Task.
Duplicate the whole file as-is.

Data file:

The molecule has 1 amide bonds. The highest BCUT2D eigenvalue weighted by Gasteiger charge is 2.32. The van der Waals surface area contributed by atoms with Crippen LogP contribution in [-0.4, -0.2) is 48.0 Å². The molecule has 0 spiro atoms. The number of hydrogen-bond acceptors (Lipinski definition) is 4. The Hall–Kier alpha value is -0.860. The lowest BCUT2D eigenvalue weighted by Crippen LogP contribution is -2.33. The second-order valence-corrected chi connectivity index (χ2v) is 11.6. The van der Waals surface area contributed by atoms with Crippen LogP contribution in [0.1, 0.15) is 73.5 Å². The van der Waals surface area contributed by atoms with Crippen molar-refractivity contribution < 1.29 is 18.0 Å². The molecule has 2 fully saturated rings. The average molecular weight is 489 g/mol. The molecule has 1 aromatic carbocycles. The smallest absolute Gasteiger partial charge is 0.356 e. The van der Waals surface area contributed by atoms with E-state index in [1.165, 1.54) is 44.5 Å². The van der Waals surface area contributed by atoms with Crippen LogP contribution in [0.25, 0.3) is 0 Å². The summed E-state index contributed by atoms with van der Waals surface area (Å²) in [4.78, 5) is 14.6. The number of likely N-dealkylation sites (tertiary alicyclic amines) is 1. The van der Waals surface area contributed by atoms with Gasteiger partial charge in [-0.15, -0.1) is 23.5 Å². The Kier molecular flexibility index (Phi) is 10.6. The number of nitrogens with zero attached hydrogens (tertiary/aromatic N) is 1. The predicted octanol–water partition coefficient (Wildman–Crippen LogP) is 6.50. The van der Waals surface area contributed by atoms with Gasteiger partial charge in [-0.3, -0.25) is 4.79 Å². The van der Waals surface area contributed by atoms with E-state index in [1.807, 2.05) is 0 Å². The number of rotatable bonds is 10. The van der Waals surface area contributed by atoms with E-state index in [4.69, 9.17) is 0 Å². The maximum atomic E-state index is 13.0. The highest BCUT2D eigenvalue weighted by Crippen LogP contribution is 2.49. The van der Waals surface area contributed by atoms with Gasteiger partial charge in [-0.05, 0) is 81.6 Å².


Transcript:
The molecule has 1 amide bonds. The highest BCUT2D eigenvalue weighted by Gasteiger charge is 2.32. The van der Waals surface area contributed by atoms with Crippen LogP contribution in [-0.4, -0.2) is 48.0 Å². The molecule has 0 spiro atoms. The number of hydrogen-bond acceptors (Lipinski definition) is 4. The Hall–Kier alpha value is -0.860. The lowest BCUT2D eigenvalue weighted by Crippen LogP contribution is -2.33. The second-order valence-corrected chi connectivity index (χ2v) is 11.6. The van der Waals surface area contributed by atoms with Crippen LogP contribution in [0.1, 0.15) is 73.5 Å². The van der Waals surface area contributed by atoms with Crippen molar-refractivity contribution < 1.29 is 18.0 Å². The molecule has 2 fully saturated rings. The average molecular weight is 489 g/mol. The molecule has 1 aromatic carbocycles. The smallest absolute Gasteiger partial charge is 0.356 e. The van der Waals surface area contributed by atoms with E-state index in [1.165, 1.54) is 44.5 Å². The van der Waals surface area contributed by atoms with Crippen LogP contribution in [0.25, 0.3) is 0 Å². The summed E-state index contributed by atoms with van der Waals surface area (Å²) in [4.78, 5) is 14.6. The number of likely N-dealkylation sites (tertiary alicyclic amines) is 1. The van der Waals surface area contributed by atoms with Gasteiger partial charge in [-0.15, -0.1) is 23.5 Å². The Kier molecular flexibility index (Phi) is 10.6. The number of nitrogens with zero attached hydrogens (tertiary/aromatic N) is 1. The predicted octanol–water partition coefficient (Wildman–Crippen LogP) is 6.50. The van der Waals surface area contributed by atoms with Gasteiger partial charge in [-0.3, -0.25) is 4.79 Å². The van der Waals surface area contributed by atoms with E-state index in [1.807, 2.05) is 0 Å². The number of rotatable bonds is 10. The van der Waals surface area contributed by atoms with E-state index in [4.69, 9.17) is 0 Å². The maximum atomic E-state index is 13.0. The highest BCUT2D eigenvalue weighted by Crippen LogP contribution is 2.49. The van der Waals surface area contributed by atoms with Gasteiger partial charge in [-0.05, 0) is 81.6 Å².